Well, as I said, I've spent lots of time alone with the workers in my news house, while George played chauffeur and drove them back and forth from their base of operations.

They were quiet, polite, and tried to communicate as best they could in Hinglish. They took off their shoes, asked for water, and never made me feel uncomfortable. They said thank you. In all honesty I found them much more mannered than the Omani men.

The sad part though (besides their situation) was how clear it was that they are not treated with kindness in most of the places they work, by Arabs and Westerners alike. they seemed surprised when I got them glasses of water with ice, when George brought them back cold soda from the store, or we feed them snacks like chips and nuts. It amazed me that they were expected to work all day with nothing to eat, and no set lunch break. I could tell they were fatigued just from hunger.

I said "thank you" to one man as he handed me something, and he lite up, smiling, and overpronounced a very proud "you're welcome!" as if he had never had a chance to say those words before because no one had ever thanked him in English.

You never know what you're going to learn when you change houses....

Speaking of Children

In my previous blog I said that Omanis are generally shocked that we don't have children, or even plan to soon. I, however, am always shocked to see their children running around in what are basically abandoned construction lots barefoot. I guess it's just a different philosophy of children. You have 8 so 4 will pass into adulthood. Still though, who wants to see their 5 year old's foot get impaled by a rusty nail? Maybe Americans are too obsessive about their children's well-being, but still something to think about. Makes me nervous.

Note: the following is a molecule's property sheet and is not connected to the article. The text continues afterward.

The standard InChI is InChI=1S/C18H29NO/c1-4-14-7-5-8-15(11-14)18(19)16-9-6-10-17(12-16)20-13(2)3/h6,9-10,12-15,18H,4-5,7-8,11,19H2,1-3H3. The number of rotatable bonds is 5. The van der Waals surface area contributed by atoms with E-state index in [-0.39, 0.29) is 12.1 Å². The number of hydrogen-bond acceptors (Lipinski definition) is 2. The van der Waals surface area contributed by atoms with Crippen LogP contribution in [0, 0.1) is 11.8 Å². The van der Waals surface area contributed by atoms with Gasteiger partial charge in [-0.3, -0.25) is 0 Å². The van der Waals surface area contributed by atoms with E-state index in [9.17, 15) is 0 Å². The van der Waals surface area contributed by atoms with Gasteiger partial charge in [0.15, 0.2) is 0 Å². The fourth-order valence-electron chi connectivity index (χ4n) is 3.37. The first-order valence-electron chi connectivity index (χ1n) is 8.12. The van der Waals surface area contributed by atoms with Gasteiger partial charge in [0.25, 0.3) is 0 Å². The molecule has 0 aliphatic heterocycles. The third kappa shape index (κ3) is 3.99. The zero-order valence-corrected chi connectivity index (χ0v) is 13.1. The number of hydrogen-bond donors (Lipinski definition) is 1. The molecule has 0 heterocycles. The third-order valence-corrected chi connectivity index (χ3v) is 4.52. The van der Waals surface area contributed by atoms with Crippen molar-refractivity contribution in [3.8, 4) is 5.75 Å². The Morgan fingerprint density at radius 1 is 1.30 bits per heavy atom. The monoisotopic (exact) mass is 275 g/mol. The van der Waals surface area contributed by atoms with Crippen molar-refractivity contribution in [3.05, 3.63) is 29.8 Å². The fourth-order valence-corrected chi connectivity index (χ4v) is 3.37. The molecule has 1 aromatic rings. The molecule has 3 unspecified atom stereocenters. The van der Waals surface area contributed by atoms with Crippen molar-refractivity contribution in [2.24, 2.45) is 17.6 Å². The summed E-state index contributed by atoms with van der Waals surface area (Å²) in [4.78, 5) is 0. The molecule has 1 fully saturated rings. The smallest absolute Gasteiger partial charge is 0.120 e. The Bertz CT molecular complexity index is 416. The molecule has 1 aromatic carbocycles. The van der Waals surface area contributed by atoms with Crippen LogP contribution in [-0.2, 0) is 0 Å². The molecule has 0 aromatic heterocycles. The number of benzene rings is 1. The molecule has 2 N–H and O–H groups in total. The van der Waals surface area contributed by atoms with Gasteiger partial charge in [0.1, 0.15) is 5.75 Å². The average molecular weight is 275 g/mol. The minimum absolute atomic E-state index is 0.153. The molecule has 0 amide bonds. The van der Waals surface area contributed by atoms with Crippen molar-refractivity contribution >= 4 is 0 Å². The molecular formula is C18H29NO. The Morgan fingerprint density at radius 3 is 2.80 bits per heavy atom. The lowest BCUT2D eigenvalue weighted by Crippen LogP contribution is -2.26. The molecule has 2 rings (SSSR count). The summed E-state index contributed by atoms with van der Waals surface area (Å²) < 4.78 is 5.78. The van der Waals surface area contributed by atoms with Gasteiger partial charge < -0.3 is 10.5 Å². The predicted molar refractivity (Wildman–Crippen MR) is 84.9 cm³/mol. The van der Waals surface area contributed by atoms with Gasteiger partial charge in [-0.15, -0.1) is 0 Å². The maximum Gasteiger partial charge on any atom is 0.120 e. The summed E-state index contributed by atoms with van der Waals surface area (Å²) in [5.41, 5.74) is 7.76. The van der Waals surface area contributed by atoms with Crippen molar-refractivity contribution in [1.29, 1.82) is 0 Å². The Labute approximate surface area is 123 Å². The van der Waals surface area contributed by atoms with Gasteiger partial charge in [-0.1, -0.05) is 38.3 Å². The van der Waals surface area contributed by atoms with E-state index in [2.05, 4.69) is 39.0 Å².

Monday, August 24, 2009

Flies But No Children

We're moved into the new house, or viiiilla, as they say here.

It's beautiful and way too big for the two of us... everybody asks us where all our children are. They are very disappointed. There are so few people in Oman and so much space that the real-estate, if you can call it that here, is not really at a premium. Land is for the taking. Hell, the government gives each man land and builds him a house when he gets married. The idea of being married and living together as a family WITHOUT children is so foreign. Many people here can't understand having a fulfilling married life, even temporarily, without children. I think part of it is because in these small towns, there is really nothing to do. In the wadis, at least the women sometimes help with the goats and the farming. But here in town and the 'suburbs', without children there is really nothing at all to keep the women occupied. It's sad I think, if you can't entertain yourself and do something satisfying in life for yourself.

On another note: I say we are moved in, but we only have one air conditioning unit in the bedroom so it's pretty intolerable to even go elsewhere in the house now. The windows don't have screens, so it's full of flies too. But as everyone has noticed--westerners and non-Omani Arab staff alike, that the Flies of Oman are fat and slow. As George said yesterday, as he was going around with the fly swatter, it's not even a challenge hitting these things, it's just a chore. Nabil, an Iraqi collegue from last year, who incidentally did not like Oman, would regularly compare Omanis to their flies. Big and lazy!, he would say. In Iraq, you cannot hit them!
No I don't know if the man-fly comparison is fair, but he was spot on about the flies.

Sunday, August 23, 2009


So I take back what I said yesterday about the wireless internet being the best news of the week. Somehow, I don't know how or why, but suddenly Skype is working again. The speed isn't fast enough for video, but I bet I can use it to call again, and at least to chat. This is good news.

Suddenly this small world I live in has opened up just a little bit...

Does anyone know where else in the Middle East, or in the world, Skype has been blocked, or is blocked still?? I'm interested.